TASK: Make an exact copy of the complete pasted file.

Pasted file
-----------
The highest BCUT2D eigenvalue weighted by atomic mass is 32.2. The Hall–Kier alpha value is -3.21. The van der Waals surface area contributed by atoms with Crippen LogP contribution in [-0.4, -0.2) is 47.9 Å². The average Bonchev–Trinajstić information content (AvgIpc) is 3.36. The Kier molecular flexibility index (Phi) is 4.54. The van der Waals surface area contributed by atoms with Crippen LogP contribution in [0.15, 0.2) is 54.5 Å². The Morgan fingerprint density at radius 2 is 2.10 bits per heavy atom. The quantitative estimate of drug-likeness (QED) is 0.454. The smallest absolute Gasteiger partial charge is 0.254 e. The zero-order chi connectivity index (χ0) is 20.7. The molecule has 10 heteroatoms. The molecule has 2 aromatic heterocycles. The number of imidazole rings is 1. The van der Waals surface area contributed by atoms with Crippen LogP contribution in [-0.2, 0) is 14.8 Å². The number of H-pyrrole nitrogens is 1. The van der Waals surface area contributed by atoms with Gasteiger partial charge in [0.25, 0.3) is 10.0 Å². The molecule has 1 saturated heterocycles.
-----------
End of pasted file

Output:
The highest BCUT2D eigenvalue weighted by atomic mass is 32.2. The Hall–Kier alpha value is -3.21. The van der Waals surface area contributed by atoms with Crippen LogP contribution in [-0.4, -0.2) is 47.9 Å². The average Bonchev–Trinajstić information content (AvgIpc) is 3.36. The Kier molecular flexibility index (Phi) is 4.54. The van der Waals surface area contributed by atoms with Crippen LogP contribution in [0.15, 0.2) is 54.5 Å². The Morgan fingerprint density at radius 2 is 2.10 bits per heavy atom. The quantitative estimate of drug-likeness (QED) is 0.454. The smallest absolute Gasteiger partial charge is 0.254 e. The zero-order chi connectivity index (χ0) is 20.7. The molecule has 10 heteroatoms. The molecule has 2 aromatic heterocycles. The number of imidazole rings is 1. The van der Waals surface area contributed by atoms with Crippen LogP contribution in [-0.2, 0) is 14.8 Å². The number of H-pyrrole nitrogens is 1. The van der Waals surface area contributed by atoms with Gasteiger partial charge in [0.25, 0.3) is 10.0 Å². The molecule has 1 saturated heterocycles.